Writing has always intimidated me. Even in grade school, weekly journal entries were painful. My mother often recalls reading them and thinking there were lots of “and thens” and “really, reallys” and other nonsensical sentences simply there to fill the required amount of pages. More recently, my intimidation has been concealed by the industry I work in as the first rule of working in politics is never write down anything you don’t have too. Scandals abound and campaigns end because people write down things they shouldn’t. It’s been a fabulous cover!
I’ve also recently discovered the reason writing is difficult for me; the committee upstairs is usually engaged in heavy debate about one thing or another and finding a way to organize those thoughts in a linear fashion has always been complicated. When writing, I jump back and forth through the sentences and paragraphs writing and re-writing. Each time I approach it have a different thought on how I want express myself and settling on the right sentence or the right paragraph becomes challenging.
Then a few months ago, I was listening to Fresh Air and Terry Gross was interviewing an author (forgive me as I’ve forgotten his name…another curse of the committee process is getting someone to agree to be the secretary for the debate) who spoke about the grief he’d gotten over the years as he’s always re-writing his books. Readers were upset he would change sentences, re-work the structure or even change the ending. They wanted his stories to be finalized and static. They wanted the comfort of always being able to re-read the same story and experience the same emotions. He chuckled and revealed that he simply didn’t know how to; “like everything else, my thoughts and opinions are always in a constant state of change.” At any given moment, he has a different perspective on anything and everything and he felt he should bring the reader along. His style celebrates his evolution as a person and more importantly as a thinker and writer.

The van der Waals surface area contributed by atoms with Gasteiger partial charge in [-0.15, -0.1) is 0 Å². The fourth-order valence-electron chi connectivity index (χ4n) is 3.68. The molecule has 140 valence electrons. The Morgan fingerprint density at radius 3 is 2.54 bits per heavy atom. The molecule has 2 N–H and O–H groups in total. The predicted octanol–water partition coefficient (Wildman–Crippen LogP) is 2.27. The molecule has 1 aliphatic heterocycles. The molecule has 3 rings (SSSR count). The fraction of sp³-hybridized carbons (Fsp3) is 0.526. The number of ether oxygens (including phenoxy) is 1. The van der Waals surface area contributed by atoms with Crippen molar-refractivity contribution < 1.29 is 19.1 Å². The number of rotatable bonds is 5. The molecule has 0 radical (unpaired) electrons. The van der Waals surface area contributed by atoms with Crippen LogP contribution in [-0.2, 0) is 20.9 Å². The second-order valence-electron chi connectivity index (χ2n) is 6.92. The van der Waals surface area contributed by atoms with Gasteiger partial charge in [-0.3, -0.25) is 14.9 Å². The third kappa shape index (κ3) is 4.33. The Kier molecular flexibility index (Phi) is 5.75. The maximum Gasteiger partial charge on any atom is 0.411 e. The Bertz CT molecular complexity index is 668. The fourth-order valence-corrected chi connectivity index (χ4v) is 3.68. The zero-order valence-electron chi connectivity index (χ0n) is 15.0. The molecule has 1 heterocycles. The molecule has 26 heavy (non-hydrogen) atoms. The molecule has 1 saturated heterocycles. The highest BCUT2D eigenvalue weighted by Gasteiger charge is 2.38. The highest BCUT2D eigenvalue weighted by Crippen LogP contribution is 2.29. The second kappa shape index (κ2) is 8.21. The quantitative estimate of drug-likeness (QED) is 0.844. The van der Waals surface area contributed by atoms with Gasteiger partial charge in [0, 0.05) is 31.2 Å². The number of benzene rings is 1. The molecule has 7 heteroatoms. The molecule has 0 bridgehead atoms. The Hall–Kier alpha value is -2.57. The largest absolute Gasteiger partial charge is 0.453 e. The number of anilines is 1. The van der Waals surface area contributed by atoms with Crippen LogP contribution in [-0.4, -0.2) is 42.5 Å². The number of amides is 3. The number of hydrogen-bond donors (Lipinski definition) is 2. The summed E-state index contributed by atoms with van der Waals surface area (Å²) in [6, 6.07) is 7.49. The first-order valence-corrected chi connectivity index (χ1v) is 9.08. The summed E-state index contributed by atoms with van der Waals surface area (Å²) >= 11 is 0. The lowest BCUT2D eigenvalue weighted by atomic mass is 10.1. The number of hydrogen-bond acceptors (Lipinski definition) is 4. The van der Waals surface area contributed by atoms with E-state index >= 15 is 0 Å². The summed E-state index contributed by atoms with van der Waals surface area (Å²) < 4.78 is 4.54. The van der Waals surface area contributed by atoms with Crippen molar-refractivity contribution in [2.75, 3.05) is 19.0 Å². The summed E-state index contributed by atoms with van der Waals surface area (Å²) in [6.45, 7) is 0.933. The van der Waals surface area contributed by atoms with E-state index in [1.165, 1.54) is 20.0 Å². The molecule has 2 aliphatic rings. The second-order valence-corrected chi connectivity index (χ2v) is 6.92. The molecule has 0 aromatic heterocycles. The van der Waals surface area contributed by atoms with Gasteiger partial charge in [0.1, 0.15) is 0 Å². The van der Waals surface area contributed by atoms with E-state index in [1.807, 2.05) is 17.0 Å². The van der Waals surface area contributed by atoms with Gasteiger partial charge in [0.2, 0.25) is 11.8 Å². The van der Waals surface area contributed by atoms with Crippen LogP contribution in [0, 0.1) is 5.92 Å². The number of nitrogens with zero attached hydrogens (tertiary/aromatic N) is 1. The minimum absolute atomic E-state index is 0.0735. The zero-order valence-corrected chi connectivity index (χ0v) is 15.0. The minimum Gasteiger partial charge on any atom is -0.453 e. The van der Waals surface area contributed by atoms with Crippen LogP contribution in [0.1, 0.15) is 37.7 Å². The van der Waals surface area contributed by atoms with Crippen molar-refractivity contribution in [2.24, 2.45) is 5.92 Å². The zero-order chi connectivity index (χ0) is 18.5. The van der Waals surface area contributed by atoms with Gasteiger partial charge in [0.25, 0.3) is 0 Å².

This conversation has inspired me to try and overcome my intimidation and fears and volunteer to be the secretary for the committee. A few ideas have already percolated to the surface, but besides those, I really don’t know what will come. I hope you’ll follow not only my geographic journey, but also the progression of my writing. Thoughts, ideas, and advice are most welcome!